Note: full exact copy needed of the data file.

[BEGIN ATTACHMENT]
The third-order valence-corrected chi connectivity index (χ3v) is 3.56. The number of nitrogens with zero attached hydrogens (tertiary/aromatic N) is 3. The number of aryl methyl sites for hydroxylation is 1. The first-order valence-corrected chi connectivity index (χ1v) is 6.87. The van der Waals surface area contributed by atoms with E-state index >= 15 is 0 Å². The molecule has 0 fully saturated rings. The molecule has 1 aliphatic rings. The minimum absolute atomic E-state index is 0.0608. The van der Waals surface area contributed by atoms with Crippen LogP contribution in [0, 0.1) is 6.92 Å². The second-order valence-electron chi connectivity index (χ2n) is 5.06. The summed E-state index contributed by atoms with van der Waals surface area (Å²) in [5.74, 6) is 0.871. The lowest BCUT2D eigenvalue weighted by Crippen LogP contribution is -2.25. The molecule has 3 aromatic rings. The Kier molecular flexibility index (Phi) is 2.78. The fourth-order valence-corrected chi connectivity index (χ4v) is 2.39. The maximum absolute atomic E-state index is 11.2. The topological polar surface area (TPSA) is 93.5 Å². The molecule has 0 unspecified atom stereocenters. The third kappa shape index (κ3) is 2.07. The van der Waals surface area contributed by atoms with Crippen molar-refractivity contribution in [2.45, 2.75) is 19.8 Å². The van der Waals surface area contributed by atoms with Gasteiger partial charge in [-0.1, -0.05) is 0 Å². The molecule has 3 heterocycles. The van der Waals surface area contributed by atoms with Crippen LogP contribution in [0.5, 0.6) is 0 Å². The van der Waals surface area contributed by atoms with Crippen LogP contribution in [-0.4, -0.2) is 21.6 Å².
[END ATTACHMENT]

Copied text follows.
The third-order valence-corrected chi connectivity index (χ3v) is 3.56. The number of nitrogens with zero attached hydrogens (tertiary/aromatic N) is 3. The number of aryl methyl sites for hydroxylation is 1. The first-order valence-corrected chi connectivity index (χ1v) is 6.87. The van der Waals surface area contributed by atoms with E-state index >= 15 is 0 Å². The molecule has 0 fully saturated rings. The molecule has 1 aliphatic rings. The minimum absolute atomic E-state index is 0.0608. The van der Waals surface area contributed by atoms with Crippen LogP contribution in [0, 0.1) is 6.92 Å². The second-order valence-electron chi connectivity index (χ2n) is 5.06. The summed E-state index contributed by atoms with van der Waals surface area (Å²) in [5.74, 6) is 0.871. The lowest BCUT2D eigenvalue weighted by Crippen LogP contribution is -2.25. The molecule has 3 aromatic rings. The Kier molecular flexibility index (Phi) is 2.78. The fourth-order valence-corrected chi connectivity index (χ4v) is 2.39. The maximum absolute atomic E-state index is 11.2. The topological polar surface area (TPSA) is 93.5 Å². The molecule has 0 unspecified atom stereocenters. The third kappa shape index (κ3) is 2.07. The van der Waals surface area contributed by atoms with Crippen molar-refractivity contribution in [2.45, 2.75) is 19.8 Å². The van der Waals surface area contributed by atoms with Gasteiger partial charge in [-0.1, -0.05) is 0 Å². The molecule has 3 heterocycles. The van der Waals surface area contributed by atoms with Crippen LogP contribution in [0.5, 0.6) is 0 Å². The van der Waals surface area contributed by atoms with Crippen LogP contribution in [-0.4, -0.2) is 21.6 Å².